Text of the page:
Competition has Bosman excited Happy with battle for fifth starter

Orioles notebook

February 21, 1993|By Peter Schmuck | Peter Schmuck,Staff Writer

SARASOTA, Fla. -- Pitching coach Dick Bosman can't believe people are predicting that this will be a boring spring training camp. He's already getting excited.

"I'm happy with the competition we have this spring," he said, referring to the crowd of candidates for the fifth starter role. "We've got a lot of people here to look at. I don't think it will be boring at all."

Bosman also is upbeat about the progress being made by Mark Williamson and Jim Poole, both of whom missed most of last season with arm problems.

Williamson could be a candidate for the fifth starter role if his arm can hold up to the rigors of irregular work. He underwent surgery to remove bone chips from his elbow last year, but Bosman doesn't think that will prevent him from competing for the job.

"His arm operation didn't do a lot of structural damage," Bosman said. "They pulled a couple of chips out of there. They didn't have to do a lot of digging. His rehab went very well."

Poole lost his place in the Orioles bullpen when he came into camp last year with a sore shoulder. He ended up spending most of the season at Rochester before returning to pitch well in September. He threw very well during off-season workouts and should be back in the bullpen this year.

"The work he put in is paying off," Bosman said. "He looks real good."

Froh's first title

Reliever Todd Frohwirth got some great news yesterday. The junior varsity basketball team that he coaches at Marquette High School in Milwaukee won the league championship with a lopsided victory Friday night.

Frohwirth, who coaches the team and donates his salary to the school's athletic programs, was not able to be there for the championship game, but his coaching acumen is not in question. The team went 19-2 in his first year at the helm. He also coached a seventh-grade boys team that was set to compete for its league championship yesterday.

Bad haircut

Frohwirth easily gets the nod for the worst haircut in camp. He allowed his sister-in-law to cut his hair and ended up with a strange-looking buzz cut that would have been more at home in boot camp than spring training camp.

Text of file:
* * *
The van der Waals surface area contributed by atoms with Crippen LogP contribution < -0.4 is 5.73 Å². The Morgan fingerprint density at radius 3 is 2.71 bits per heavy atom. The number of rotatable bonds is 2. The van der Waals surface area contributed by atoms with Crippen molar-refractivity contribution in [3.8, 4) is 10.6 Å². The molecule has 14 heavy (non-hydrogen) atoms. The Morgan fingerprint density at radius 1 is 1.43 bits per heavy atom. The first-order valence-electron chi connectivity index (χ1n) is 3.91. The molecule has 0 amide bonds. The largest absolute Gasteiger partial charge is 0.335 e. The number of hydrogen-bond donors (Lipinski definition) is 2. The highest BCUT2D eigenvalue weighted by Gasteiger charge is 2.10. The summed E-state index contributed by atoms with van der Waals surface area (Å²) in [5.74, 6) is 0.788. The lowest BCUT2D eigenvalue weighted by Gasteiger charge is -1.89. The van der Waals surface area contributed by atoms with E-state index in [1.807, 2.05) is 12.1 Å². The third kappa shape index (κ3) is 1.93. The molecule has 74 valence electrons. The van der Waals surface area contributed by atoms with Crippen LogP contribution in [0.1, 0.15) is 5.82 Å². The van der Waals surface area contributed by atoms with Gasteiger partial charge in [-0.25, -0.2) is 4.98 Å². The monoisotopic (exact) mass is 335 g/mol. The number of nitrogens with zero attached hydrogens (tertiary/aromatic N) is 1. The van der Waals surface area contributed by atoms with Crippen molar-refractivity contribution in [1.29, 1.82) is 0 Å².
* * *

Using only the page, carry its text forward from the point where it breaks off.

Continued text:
"It used to take 40 minutes to get my hair cut," Frohwirth said, "so I asked her to speed it up. This is what happened. I think it looks good. It allows you to see more of my handsome face."

Mini-camp to open

The Orioles are getting ready to open their first spring mini-camp, which will allow selected minor-league prospects to report to spring training camp early for instructional workouts. The mini-camp is intended to replace the instructional league team the club used to assemble in October.

"We've found in recent years that we're having more trouble getting players to go to the instructional league," general manager Roland Hemond said. "This year, we're going to try this method to see if it accelerates the progress of these

players."

Training site blues

The club appears to be no closer to settling into a permanent spring training site, but the two-site setup that the Orioles have -- used this year and last has not drawn any serious complaints.

"We can only judge from last year," Hemond said, "but everything went well. Two years ago [when the Orioles had no home stadium] was bad, but last year worked out very well. We had a good spring and we opened the season in good shape."

Nevertheless, the Orioles still are hopeful that some Florida city will see fit to offer them a permanent site that includes a stadium and practice facility.

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